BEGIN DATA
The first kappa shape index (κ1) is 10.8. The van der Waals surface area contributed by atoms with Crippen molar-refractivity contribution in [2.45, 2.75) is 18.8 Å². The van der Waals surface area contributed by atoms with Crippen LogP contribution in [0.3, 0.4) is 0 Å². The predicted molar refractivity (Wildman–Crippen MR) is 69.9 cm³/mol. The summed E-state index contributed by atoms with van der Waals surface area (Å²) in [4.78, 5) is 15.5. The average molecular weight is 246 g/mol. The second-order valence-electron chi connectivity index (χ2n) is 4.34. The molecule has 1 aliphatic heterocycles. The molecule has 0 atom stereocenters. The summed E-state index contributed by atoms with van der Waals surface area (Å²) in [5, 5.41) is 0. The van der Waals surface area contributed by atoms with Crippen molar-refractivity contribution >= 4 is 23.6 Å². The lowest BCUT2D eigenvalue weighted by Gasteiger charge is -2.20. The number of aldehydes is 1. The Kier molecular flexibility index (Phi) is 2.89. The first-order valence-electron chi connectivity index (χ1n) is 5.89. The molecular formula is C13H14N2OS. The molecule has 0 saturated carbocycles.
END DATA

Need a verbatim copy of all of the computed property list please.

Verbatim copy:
The first kappa shape index (κ1) is 10.8. The van der Waals surface area contributed by atoms with Crippen molar-refractivity contribution in [2.45, 2.75) is 18.8 Å². The van der Waals surface area contributed by atoms with Crippen LogP contribution in [0.3, 0.4) is 0 Å². The predicted molar refractivity (Wildman–Crippen MR) is 69.9 cm³/mol. The summed E-state index contributed by atoms with van der Waals surface area (Å²) in [4.78, 5) is 15.5. The average molecular weight is 246 g/mol. The second-order valence-electron chi connectivity index (χ2n) is 4.34. The molecule has 1 aliphatic heterocycles. The molecule has 0 atom stereocenters. The summed E-state index contributed by atoms with van der Waals surface area (Å²) in [5, 5.41) is 0. The van der Waals surface area contributed by atoms with Crippen molar-refractivity contribution >= 4 is 23.6 Å². The lowest BCUT2D eigenvalue weighted by Gasteiger charge is -2.20. The number of aldehydes is 1. The Kier molecular flexibility index (Phi) is 2.89. The first-order valence-electron chi connectivity index (χ1n) is 5.89. The molecular formula is C13H14N2OS. The molecule has 0 saturated carbocycles.